C-V measurements are used to characterize frequency dispersion [1

C-V measurements are used to characterize frequency dispersion [17] and to obtain permittivity

of the CeO2 thin films. A typical set of C-V characteristics of the as-deposited (dashed line) under different frequencies (100 Hz, 1 kHz, 10 kHz, 100 kHz, and 1 MHz) is shown in Figure 4 for the sample deposited at 250°C. C-V measurements are carried out from strong inversion (-1 V) toward strong accumulation (2 V). Noticeable frequency dispersion on C-V curves is observed. Frequency dispersion in C-V or capacitance-frequency measurements are categorized into two parts: extrinsic and intrinsic. Extrinsic frequency dispersion includes (1) parasitic effect, (2) lossy interfacial layer effect, Selleck Torin 2 (3) surface roughness effect, (4) polysilicon depletion effect, and (5) quantum mechanical effect. For part 1 of the extrinsic frequency dispersion, parasitic effects in MOS devices contain parasitic Etomoxir ic50 resistances and capacitances such as bulk series resistances, contacts (including contact between the MOS capacitor and probe station), cables, and many other parasitic

effects. The parasitic effects can simply be minimized by using suitable cables and Batimastat research buy also by depositing an aluminum thin film at the back of a large-area silicon substrate. For the cerium oxide samples, the aluminum back contact and substrate area is approximately 2 × 2 cm2. Concerning Aspartate part 2, the existence of extrinsic frequency dispersion in some high-k materials (LaAlO3) is mainly due to the effect of the lossy interfacial layer between the high-k thin film and silicon substrate on the MOS capacitor. Relative thicker thickness of the high-k thin film than the interfacial layer significantly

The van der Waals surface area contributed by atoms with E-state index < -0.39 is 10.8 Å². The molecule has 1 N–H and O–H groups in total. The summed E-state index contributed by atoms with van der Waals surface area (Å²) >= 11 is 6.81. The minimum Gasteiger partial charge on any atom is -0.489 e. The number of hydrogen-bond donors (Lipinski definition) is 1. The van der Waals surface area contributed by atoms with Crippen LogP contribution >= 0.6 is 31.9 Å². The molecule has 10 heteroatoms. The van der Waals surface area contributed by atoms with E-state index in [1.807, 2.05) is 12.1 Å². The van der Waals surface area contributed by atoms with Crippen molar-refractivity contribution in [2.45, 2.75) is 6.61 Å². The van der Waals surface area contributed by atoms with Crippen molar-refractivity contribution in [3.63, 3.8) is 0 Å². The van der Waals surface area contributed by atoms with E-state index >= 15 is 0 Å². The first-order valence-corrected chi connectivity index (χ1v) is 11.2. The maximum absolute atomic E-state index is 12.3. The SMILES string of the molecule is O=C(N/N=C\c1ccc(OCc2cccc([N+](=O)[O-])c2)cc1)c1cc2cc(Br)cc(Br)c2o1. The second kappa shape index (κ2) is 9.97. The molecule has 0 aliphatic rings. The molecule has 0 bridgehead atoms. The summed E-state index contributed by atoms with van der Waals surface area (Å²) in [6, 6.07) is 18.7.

prevented frequency dispersion. For the cerium oxide samples, the high-k thin film thicknesses for 150°C, 200°C, 250°C, 300°C, and 350°C are 51, 43, 50, 31, and 44 nm, respectively, from spectroscopic ellipsometry. The SiO2 interfacial layer thickness is approximately 1.6 nm, which leads to much larger capacitance than the high-k thin film. Thus, lossy interfacial layer effect is excluded for the cerium oxide samples. In terms of part 3, the surface roughness is not responsible for the observed extrinsic frequency dispersion of the high-k thin films used in the paper. With respect to part 4, the poly depletion effect will become more significant leading to reduced surface potential, channel current, and gate capacitance. However, the polysilicon depletion effect is not under consideration for the samples here because the gates of the MOS capacitor samples were Au-fabricated by thermal evaporation through a shadow mask. Finally, as regards part 5, for oxide thickness down towards 1 to 3 nm, the quantum mechanical effect should be taken into account. The cerium oxide samples are not suitable for the domain (greater than 30 nm at least).